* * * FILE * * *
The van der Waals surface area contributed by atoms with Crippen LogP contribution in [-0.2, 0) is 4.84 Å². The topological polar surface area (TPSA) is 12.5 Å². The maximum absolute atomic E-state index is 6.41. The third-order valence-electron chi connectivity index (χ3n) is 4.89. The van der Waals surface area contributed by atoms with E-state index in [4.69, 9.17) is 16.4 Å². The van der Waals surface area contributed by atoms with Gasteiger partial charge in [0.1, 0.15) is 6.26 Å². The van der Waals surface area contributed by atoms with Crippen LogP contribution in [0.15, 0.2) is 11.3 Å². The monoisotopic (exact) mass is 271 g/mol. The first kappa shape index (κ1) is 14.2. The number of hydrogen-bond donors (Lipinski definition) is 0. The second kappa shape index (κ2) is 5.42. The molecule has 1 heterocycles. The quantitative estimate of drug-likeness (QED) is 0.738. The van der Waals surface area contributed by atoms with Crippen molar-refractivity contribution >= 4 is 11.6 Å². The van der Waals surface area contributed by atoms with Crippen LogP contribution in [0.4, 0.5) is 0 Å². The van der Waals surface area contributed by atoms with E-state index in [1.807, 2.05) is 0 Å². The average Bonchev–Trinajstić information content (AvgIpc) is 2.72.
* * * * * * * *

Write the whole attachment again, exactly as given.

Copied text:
The van der Waals surface area contributed by atoms with Crippen LogP contribution in [-0.2, 0) is 4.84 Å². The topological polar surface area (TPSA) is 12.5 Å². The maximum absolute atomic E-state index is 6.41. The third-order valence-electron chi connectivity index (χ3n) is 4.89. The van der Waals surface area contributed by atoms with E-state index in [4.69, 9.17) is 16.4 Å². The van der Waals surface area contributed by atoms with Gasteiger partial charge in [0.1, 0.15) is 6.26 Å². The van der Waals surface area contributed by atoms with Crippen LogP contribution in [0.15, 0.2) is 11.3 Å². The monoisotopic (exact) mass is 271 g/mol. The first kappa shape index (κ1) is 14.2. The number of hydrogen-bond donors (Lipinski definition) is 0. The second kappa shape index (κ2) is 5.42. The molecule has 1 heterocycles. The quantitative estimate of drug-likeness (QED) is 0.738. The van der Waals surface area contributed by atoms with Crippen molar-refractivity contribution >= 4 is 11.6 Å². The van der Waals surface area contributed by atoms with Crippen LogP contribution in [0.4, 0.5) is 0 Å². The van der Waals surface area contributed by atoms with E-state index in [1.807, 2.05) is 0 Å². The average Bonchev–Trinajstić information content (AvgIpc) is 2.72.